Levittown on Long Island in New York State is regarded as America’s first modern planned suburb. Built to accommodate returning World War II veterans, Levittown opened its doors on October 1, 1947. When complete, Levittown had 17,447 homes with a population of over 50,000. Levittown became the posterchild of the postwar USA and was featured proudly and prominently in all the mainstream magazines such as Life, Look, and Fortune. To many among a war-weary public, Levittown exuded everything associated with living the American Dream. There was, however one American element nowhere to be found in any of the 17,447 homes in Levittown—a Black family.
Blacks and whites had fought together in brotherhood all over the globe during World War II to defend democracy. However, a grateful government that welcomed home “the Greatest Generation” but fought that war with a segregated army had no desire to let returning Black soldiers live together with white ones.
Fascism had been beaten abroad, but not racism at home.
Levittown was the direct creation of U.S. government policy. The purchase of every single home in Levittown was insured by the Federal Housing Administration (FHA). Every Levittown homeowner’s contract barred buyers who were “not member(s) of the Caucasian race.” Thousands lined up to apply for America’s most publicized low-cost home ownership opportunity, but any Black people who turned up were turned away. The American future was bright for some, but due to racial covenants, it was legally off-limits to Black Americans.
In 1948, the Supreme Court ruled in Shelley v. Kramer that racially restrictive covenants were unenforceable. Thurgood Marshall, then legal counsel for the National Association for (NAACP), submitted a brief in the landmark case on housing discrimination. Levittown removed the offending language from its contracts, but the FHA continued to insure loans only to whites who wanted to buy homes in Levittown. William “Bill” Levitt remarked at the time, “We can solve a housing problem, or we can try to solve a racial problem. But we cannot combine the two.”
In 1950, Eugene Burnett, a Black former G.I., drove from his rental in the Bronx to Levittown to get in line for an application for ownership, but was told by a salesman, “It’s not me, but the owners of this development have not yet decided to sell to Negroes.” Burnett was one of the million Black G.I.s who were eligible for a federally guaranteed mortgage under the G.I. Bill of Rights. Turned down, Burnett drove back to the Bronx.
As of 2017, only 1.19 percent of 51,800 Levittown residents were African American (617 people). Federal policy has left at least a three-generation legacy of continued de facto discrimination.
Home ownership gave millions of white former G.I.s and their families a leg up on the American ladder, even as one million Black G.I.s found their economic path blocked.
Open Membership and the Co-op Struggle against Racial Covenants
Millions of Black and white G.I.s fought together to defend democracy. Many came home with a wish to build a better America in which they could live together. A few racial walls were coming down—slowly.
In a number of American communities, former G.I.s proposed new integrated communities. Winning the war against fascism abroad created interest in building a new America at home. Among these were a number of housing co-ops. The many cooperative housing communities that sprouted after the war proudly followed the Rochdale Principles, named after the English town that launched the co-op movement in 1844. The first co-op principle is open membership, which means simply that membership is open to all who wish to avail themselves of the services of the co-op and are willing to bear the responsibilities of membership.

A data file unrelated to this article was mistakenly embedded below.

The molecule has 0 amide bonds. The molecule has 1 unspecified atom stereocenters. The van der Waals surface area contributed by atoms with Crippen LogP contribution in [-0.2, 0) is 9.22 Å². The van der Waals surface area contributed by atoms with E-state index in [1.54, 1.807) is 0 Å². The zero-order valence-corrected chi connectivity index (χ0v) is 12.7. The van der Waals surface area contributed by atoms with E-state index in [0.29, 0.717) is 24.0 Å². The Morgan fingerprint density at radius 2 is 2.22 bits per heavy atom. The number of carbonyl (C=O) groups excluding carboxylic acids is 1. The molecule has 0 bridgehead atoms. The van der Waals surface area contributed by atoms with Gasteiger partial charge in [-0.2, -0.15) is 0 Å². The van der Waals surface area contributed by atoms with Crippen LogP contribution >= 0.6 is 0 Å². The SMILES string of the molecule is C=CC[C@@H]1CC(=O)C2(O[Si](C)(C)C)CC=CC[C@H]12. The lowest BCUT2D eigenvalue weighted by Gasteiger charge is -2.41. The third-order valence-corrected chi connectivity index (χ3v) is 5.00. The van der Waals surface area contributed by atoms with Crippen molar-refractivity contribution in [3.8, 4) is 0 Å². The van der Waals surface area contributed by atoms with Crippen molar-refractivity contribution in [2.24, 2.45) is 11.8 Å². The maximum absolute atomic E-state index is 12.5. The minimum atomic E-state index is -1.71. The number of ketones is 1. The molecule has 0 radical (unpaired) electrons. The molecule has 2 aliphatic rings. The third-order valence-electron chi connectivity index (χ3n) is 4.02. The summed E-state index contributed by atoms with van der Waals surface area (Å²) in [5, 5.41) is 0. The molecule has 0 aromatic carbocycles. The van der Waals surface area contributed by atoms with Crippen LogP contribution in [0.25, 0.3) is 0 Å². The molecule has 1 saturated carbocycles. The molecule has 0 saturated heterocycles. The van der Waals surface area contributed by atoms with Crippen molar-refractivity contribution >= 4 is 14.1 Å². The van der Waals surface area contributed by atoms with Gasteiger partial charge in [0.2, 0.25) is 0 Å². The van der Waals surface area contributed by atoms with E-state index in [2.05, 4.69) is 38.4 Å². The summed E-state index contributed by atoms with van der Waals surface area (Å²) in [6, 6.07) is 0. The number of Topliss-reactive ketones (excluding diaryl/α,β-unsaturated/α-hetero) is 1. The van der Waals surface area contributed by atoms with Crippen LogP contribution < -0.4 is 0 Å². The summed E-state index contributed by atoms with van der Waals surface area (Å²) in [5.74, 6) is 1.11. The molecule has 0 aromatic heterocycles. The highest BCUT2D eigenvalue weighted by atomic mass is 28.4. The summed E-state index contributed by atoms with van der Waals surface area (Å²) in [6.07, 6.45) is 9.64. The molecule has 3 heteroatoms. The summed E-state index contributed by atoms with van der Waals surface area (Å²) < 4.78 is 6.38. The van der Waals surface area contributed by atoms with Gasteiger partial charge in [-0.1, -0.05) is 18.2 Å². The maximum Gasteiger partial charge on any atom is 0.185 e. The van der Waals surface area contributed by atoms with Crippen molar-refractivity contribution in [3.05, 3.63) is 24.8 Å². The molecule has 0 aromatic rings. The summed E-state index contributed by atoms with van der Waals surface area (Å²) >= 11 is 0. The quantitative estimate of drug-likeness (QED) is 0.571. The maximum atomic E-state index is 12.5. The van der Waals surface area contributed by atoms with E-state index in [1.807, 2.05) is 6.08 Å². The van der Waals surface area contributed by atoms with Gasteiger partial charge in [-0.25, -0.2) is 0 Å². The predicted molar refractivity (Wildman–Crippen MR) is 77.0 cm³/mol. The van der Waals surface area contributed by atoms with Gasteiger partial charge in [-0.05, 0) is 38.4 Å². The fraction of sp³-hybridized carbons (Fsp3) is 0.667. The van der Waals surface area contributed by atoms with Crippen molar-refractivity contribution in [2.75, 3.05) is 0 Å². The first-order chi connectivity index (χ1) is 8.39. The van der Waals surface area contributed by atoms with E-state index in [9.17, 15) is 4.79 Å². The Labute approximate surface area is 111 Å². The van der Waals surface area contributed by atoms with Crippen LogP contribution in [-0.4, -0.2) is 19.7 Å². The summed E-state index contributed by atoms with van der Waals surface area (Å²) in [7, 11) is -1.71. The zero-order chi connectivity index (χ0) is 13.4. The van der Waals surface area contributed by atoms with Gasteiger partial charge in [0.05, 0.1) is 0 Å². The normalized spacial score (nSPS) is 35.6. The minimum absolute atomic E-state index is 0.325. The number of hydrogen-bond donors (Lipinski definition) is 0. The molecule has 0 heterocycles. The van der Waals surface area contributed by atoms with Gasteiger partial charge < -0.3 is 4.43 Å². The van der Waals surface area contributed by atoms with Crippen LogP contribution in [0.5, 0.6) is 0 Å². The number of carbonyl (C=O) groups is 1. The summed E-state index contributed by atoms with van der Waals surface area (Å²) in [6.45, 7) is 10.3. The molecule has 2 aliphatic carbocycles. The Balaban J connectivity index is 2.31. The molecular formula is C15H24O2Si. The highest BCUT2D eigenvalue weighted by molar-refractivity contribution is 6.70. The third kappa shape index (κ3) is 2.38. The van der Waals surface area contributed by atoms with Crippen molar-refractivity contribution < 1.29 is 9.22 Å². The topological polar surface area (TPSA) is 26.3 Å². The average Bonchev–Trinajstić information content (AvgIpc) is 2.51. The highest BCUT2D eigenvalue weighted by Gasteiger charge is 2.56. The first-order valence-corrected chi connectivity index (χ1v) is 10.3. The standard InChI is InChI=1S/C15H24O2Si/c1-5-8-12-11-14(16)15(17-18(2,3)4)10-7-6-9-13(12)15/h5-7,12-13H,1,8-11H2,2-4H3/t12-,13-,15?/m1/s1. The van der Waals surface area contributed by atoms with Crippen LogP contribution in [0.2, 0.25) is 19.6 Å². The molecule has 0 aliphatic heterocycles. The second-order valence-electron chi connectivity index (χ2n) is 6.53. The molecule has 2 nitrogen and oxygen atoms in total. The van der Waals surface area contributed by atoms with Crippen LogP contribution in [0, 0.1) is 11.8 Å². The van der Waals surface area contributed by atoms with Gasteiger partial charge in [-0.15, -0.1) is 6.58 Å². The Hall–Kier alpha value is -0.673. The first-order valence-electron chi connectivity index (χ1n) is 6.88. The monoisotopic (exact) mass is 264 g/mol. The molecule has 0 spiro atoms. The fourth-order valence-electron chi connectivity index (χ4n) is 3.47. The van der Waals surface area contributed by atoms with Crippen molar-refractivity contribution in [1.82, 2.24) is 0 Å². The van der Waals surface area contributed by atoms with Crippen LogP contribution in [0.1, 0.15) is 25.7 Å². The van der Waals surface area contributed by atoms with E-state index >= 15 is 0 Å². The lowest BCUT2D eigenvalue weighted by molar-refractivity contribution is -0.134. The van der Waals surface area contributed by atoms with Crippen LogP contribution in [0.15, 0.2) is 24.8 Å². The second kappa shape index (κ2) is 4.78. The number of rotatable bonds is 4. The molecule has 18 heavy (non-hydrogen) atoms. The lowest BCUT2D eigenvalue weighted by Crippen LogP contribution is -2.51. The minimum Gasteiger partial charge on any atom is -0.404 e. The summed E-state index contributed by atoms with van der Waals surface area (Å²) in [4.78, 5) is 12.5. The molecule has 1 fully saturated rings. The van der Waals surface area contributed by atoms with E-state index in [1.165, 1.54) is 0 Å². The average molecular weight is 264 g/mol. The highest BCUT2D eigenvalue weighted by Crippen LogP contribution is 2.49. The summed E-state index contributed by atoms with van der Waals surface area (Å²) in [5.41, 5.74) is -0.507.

Interracial housing cooperatives formed after World War II were specifically meant to be inclusive of families of any color whatsoever.
However, the same FHA that financed hundreds of post-war white suburbs was adamantly opposed to integrated suburbs. As a result, the FHA opposed the establishment of interracial housing cooperatives.
Among the projects blocked were the following:
- Community Homes, Reseda, California: Based in Reseda near Los Angeles, the co-op housing group had purchased 100 acres in 1945, upon which they planned to build 280 homes. They spent four years buying the land, paying for site plans and floor plans, and meeting with the local planning department. Yet, it all stopped with the FHA’s decree that the inclusion of people of color (“Blacks”) jeopardized good business practice. A 1949 memo from Marshall to President Truman referred to the FHA’s prohibitive actions against Community Homes and York Center Cooperative Community in Illinois. The two co-ops were the only communities referred to in his memo. Truman then advanced some of Marshall’s suggestions in the National Housing Act of 1949.
- Peninsula Housing Association (PHA): Based in Ladera, west of Palo Alto, the PHA was formed in 1944 mainly by members of the local food co-op. By 1946, the housing co-op’s 150 members had purchased 260 acres of ranchland in the nearby Portola Valley. Denied FHA loans, the PHA ultimately closed and sold the land and plans to a developer who agreed to sell homes only to whites. In the 2010 U.S. Census, Ladera’s 535 households have a population of 1,426, of whom only three people (0.2 percent) are listed as Black.
- Mutual Housing (now Crestwood Hills) Association: Three ex-servicemen returned to Los Angeles from the war with the idea of building an affordable integrated community based upon cooperative principles of open membership. By the late 1940s, the founders had recruited 500 members, and with a $1,000 deposit per member, they had raised the funds to buy 800 acres in Kenter Canyon in West Los Angeles. At first, the FHA was against all the land being owned cooperatively. Then, the FHA required the MHA to have racial covenants forbidding anyone other than a Caucasian to own and live in the housing. By 1952, with no progress and lots of development costs, the MHA was broke and had to dissolve. The resurrected Crestwood Hills Association had to accept the cutting of the collectively owned land into individual parcels, and they had to apply racial covenants to each lot in the first tract to get financing. By the time of the second tract, the co-ops had forced the FHA to follow the law and no racial covenants were required.